The winners, who battled back from down 3-5 in the opening set, won 84 percent of their first serves and saved eight of nine break points they faced while breaking their opponents twice. Klaasen and McLachlan outpointed Venus and Skupski 70-65.

“It’s is a fantastic feeling,” Klaasen said after the victory. “To finally get over that hump, as we have lost a couple of semifinals, it is nice to have finished it off. Especially, here in Washington, where I won the title in 2019, it was nice to come out here and do it again.

“In the second set, we were hanging on for dear life and we were probably the worse team. But being together for a year now, the experience probably helps.”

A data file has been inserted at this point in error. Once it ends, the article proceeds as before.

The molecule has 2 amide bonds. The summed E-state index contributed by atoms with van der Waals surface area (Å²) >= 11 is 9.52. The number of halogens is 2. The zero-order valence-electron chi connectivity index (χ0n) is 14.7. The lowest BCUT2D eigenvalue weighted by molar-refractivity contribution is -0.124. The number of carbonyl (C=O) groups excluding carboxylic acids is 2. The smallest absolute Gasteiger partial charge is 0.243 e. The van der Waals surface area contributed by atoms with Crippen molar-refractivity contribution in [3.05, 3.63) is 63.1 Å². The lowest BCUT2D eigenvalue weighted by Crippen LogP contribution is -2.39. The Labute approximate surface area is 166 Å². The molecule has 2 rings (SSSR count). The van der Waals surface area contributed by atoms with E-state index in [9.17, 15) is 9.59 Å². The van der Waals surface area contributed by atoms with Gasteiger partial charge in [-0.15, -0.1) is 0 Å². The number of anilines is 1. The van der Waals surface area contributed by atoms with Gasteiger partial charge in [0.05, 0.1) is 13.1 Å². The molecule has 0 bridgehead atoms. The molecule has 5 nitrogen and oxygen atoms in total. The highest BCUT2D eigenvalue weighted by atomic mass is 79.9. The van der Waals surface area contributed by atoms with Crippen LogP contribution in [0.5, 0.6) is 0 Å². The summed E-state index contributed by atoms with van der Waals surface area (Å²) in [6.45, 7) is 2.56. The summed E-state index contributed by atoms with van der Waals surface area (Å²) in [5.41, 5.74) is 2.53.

Pegula wins Citi Open Women’s Invitational

The Citi Open Women’s Invitational concluded Saturday evening with an exhibition match between Americans Coco Gauff and Jessica Pegula, who won the WTA Citi Open title in 2019. Pegula won 4-6, 7-5, 10-8 and received a winner’s check for $25,000.

The Women’s Sports Foundation was the beneficiary of the event and received a $50,000 donation from the Citi Open, Citi, and the Mark and Sally Ein Foundation.

By the numbers

At age 19, Jannik Sinner became the third-youngest champion in the Citi Open’s 52-year history, behind American Andy Roddick, who won in 2001 at age 18, and Argentina’s Juan Martín del Potro, who was 19 when he won in 2008.

“Quotable …”

“When you play against the best, you have to go out on court and really have to play your best tennis.

“I think there is still much work to do, to be honest. A lot of experience to put in, working hard as we are doing now, and you know, trying to play important matches, important matches and important moments of a match. Today I think I had a lot of them. I can learn many things about today.”

Jannik Sinner on what winning his third title in the past year says about his level of play.